A Four-year-old Thinks About Even and Odd Numbers
Date: 07/22/99 at 03:02:40 From: Timothy Pfister Subject: Even numbers (I'm typing this for my son, in HIS words, as he gets frustrated with "writing" with the keyboard. He's pre-K, but please answer if you can - I'm a housewife, not a mathematician. Some of this was asked to me personally, with a little extra banter between. I've done my best to translate.) "Mom told me that even numbers are ones that can be cut in half and both parts are the same size - like when I have to eat lunch and she has to go to the store, and she only makes me finish "half" of it. "Half" means 2 parts, and some numbers are not that way. Mom says they're "odd." It's not fair letting 2 be even all by itself! What about 3? I thought about 4, but that's just 2's twins, so it's okay. "3" has 3 parts that make the whole thing with no bits, and when we counted 9, I found out it has 3 parts made of 3. Mom says that "odd" numbers have bits left over, so why are some numbers called "odd" when they don't have bits? Mommy says "odd" numbers aren't "weird." It means something LEFT OVER, but I don't think she knows because she isn't a teacher. FOOD isn't made of numbers unless it's a "PI." When I play a game with Adam (my brother) and we're even, nobody gets mad and we both win. But when David (my other brother) says I'm "the odd-man-out" I get mad because he won't let me play then. I'm going to school when I'm bigger, and I have to know all about numbers so I can be smart. Mommy says 5 is an "odd" number, but it's bigger, and besides, it has to use 2 and 3 and 4 like step-stones to get to 20. When I'm 5, I won't cheat like it, because I have to go (counting from 6-19) to get to be old!..." (It goes on, but I think you get the gist...HELP!)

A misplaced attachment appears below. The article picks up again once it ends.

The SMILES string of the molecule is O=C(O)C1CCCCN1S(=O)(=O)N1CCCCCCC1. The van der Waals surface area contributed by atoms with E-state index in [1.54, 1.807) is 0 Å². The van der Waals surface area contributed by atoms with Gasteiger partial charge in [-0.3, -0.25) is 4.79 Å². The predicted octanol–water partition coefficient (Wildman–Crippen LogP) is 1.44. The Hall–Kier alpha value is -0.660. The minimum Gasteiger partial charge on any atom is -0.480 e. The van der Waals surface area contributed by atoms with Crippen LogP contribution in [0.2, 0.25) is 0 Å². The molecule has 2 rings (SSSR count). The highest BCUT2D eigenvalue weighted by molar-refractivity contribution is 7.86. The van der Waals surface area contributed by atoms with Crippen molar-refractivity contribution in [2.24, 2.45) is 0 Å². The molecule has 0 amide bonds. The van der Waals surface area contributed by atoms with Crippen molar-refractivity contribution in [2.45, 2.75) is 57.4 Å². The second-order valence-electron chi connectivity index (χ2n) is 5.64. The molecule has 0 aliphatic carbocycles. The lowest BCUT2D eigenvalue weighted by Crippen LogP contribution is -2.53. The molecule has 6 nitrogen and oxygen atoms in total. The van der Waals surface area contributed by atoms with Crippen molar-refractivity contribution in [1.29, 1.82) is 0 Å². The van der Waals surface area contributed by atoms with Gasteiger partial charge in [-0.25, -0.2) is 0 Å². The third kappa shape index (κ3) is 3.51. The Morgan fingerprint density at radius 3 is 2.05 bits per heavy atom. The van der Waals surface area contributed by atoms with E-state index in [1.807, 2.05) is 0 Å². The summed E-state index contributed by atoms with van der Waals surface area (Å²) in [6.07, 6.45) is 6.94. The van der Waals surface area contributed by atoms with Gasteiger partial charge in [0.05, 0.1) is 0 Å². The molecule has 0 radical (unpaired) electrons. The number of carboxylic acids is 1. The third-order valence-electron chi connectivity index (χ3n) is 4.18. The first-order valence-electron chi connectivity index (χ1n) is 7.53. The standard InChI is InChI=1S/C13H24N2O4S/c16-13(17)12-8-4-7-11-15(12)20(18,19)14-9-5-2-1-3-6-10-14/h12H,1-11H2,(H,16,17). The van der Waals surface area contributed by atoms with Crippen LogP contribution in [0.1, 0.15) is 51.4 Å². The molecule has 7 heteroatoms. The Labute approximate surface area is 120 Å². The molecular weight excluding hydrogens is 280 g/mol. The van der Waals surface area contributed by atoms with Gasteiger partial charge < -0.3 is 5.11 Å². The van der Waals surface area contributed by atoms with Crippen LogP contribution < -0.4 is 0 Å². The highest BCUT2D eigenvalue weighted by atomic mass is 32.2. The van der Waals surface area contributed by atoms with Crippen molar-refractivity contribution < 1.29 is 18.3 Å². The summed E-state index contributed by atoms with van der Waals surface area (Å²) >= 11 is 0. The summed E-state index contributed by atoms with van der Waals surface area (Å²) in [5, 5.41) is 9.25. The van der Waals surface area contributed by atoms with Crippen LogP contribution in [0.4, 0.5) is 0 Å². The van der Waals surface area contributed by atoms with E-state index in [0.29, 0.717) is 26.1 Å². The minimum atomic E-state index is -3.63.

Date: 07/22/99 at 09:10:15 From: Doctor Peterson Subject: Re: Even numbers Hi, Timothy! I don't think I've ever written to such a thoughtful four-year old. (My youngest son will turn five next week, and my oldest son is a Timothy, and I love talking with all my kids about math!) It sounds like your Mom has told you many of the same things I've taught my kids about even numbers. We call a number even if it can be paired off without any extras; 5 is odd and 6 is even because they look like this: * * * * * * * * * * * 5 6 If you talk about cutting numbers in half, you have to be careful to remember that the two "halves" have to be the same size, and that you aren't allowed to cut a pea in half to make it even. Once you talk about fractions (pieces of things), the idea of evenness no longer means anything. That's why I like to put beans or marbles or something in rows when I talk about even numbers. When you pair off people, such as to play games with two teams, the one left out is the "odd" (left over) one, which is why we also use the word "odd" for something different that doesn't fit in. It's fun thinking about how different meanings of words fit together. The number 9 is odd because it doesn't pair off evenly: * * * * * * * * * 9 But it does "triple off" evenly: * * * * * * * * * 9 We say that 9 is divisible by 3, but not by 2. We don't have a word for numbers that are divisible by 3, as we do for numbers that are divisible by 2 (even). Whenever we talk about even and odd, we're always thinking of twos. But dividing things by other numbers can be very important. Someday you may learn about "modular arithmetic," and you'll see that it can be very useful. And before then you'll learn about prime numbers, which can't be divided evenly by anything. Maybe you can have fun by trying to find which numbers are prime - for instance, try to arrange 11 beans into rows, and you won't be able to do it (unless you call it 1 row of 11 or 11 rows of 1). Prime numbers are REALLY "odd." I'd love to hear from you again. Numbers and words are fun to talk about. - Doctor Peterson, The Math Forum http://mathforum.org/dr.math/
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